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Ingested foodstuff contributes to an increase in the overall weight of the animal, but does not become an integral part of the structure or metabolic activities of the animal, until it is absorbed somewhere through the digestive tract. What is not absorbed is discarded in the faeces as waste. The gastrointestinal tract constitutes a machine through which all food has to pass. The first step in the use of such a machine is to acquire, chew and swallow the food (Fig. 1-1).


Prehension Mastication/Chewing Deglutition/Swallowing

Animals achieve this basic step through the process of prehension. Depending on the species and age, animals use different modalities to ingest food. There are specific anatomical adaptations that permit an animal to ingest food in a given manner (Fig. 1-2). Observing figures 1-3 and 1-4 it can be seen that both horses and sheep use their lips to manipulate the grass and the teeth to cut it. Cattle on the other hand use the tongue to bring grass into the mouth and the lower teeth against the upper palate to cut the grass (Figs. 1-5, 1-6).

Figure 1-1. Stages of food ingestion


Mechanisms varies greatly with species o Horses and sheep use lips to manipulate and teeth to rip o Cattle use tongue to manipulate and lower teeth rip o Carnivores use incisors to cut and canines to rip o Poultry uses beak or bill

Figure 1-2. Mechanisms of prehension


Avian species use the beak or bill to pick up the food. They do not masticate their food, but they cover it with a mucus layer in order to facilitate swallowing (Fig. 1-7).

Use the tongue to manipulate food into mouth Teeth and hard palate to press and tear Mobile lower teeth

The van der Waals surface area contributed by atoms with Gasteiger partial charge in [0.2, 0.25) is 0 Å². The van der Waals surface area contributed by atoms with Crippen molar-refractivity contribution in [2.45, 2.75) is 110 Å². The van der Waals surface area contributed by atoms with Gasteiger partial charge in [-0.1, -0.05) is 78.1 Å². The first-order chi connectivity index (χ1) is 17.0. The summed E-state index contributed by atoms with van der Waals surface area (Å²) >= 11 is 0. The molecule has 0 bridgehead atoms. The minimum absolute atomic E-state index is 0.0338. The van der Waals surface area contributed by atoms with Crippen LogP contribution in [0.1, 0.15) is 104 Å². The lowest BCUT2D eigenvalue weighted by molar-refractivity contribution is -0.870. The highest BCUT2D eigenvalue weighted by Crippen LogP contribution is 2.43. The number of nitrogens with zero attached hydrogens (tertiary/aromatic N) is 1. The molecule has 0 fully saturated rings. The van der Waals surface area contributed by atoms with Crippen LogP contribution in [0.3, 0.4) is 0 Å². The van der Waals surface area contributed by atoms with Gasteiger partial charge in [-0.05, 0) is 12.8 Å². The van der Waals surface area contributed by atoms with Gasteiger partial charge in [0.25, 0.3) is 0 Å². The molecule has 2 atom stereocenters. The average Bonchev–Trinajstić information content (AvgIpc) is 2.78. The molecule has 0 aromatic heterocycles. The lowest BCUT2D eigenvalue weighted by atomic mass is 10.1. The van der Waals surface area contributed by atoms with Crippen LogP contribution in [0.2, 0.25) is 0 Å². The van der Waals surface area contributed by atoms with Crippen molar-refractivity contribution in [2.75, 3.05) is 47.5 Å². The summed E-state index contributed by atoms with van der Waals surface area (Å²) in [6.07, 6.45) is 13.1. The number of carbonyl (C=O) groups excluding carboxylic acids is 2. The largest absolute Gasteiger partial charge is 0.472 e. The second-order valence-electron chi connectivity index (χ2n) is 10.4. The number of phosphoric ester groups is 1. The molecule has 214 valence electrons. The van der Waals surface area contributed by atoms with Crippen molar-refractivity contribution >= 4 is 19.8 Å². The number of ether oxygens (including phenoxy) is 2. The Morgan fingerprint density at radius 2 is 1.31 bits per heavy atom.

Figure 1-5. Mechanisms of prehension by cattle

Very important in herbivores Not important in carnivores Non existing in avian species


Figure 1-8. Role of mastication in different species

Some species require significant mastication prior to swallowing, while others, such as most ruminants, masticate very little prior to first swallowing. This strategy permits collecting a significant volume of food in the rumen, and then, they start a process of rumination. Rumination consists of regurgitating portions of the ingested food to thoroughly masticate it and reduce the particle size. This activity is normally conducted with the animal resting in a recumbent position.

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Carnivores do not significantly masticate their food; instead, they depend on a very aggressive enzymatic digestion to reduce particle size. They masticate their food only enough to reduce the size in order to be able to swallow it. Avian species do not have teeth to masticate (Fig. 1-8). They depend on production of mucus to coat the particles prior to swallowing, and then, they macerate the food within a specialized organ (the gizzard) that may contain a variety of hard materials, which the animal has purposely ingested. Most commonly ingested pebbles help, through a grinding action, in the reduction of the particle size.


Reduce particle size o Increase surface area o Breaks cellulose membrane Lubricate for swallowing Mix with saliva Expose to digestive enzymes Reduce excoriation of GIT

Herbivores masticate their food not only to reduce the size of the particles but also to break the cellular wall of the food material, thus permitting the access of digestive enzymes. Smaller particles also reduce the incidence of damage to the walls of the gastrointestinal tract (GIT) (Fig. 1-9).

Figure 1-9. Role of mastication in herbivores

Once the food has been masticated, it has to be swallowed. This process requires an initial voluntary stage which is to move the bolus towards the back of the oral cavity. Then, an involuntary reflex, which permits the passage of the bolus from the oral cavity to the oesophagus without entering the trachea and the respiratory system, is activated (Fig. 1-10). During most of the time, the animal maintains an open passage between the nose or mouth to the trachea, thus permitting the passage of air into the lungs and minimizing the entrance of air into the digestive system (Figs. 1-11, 112).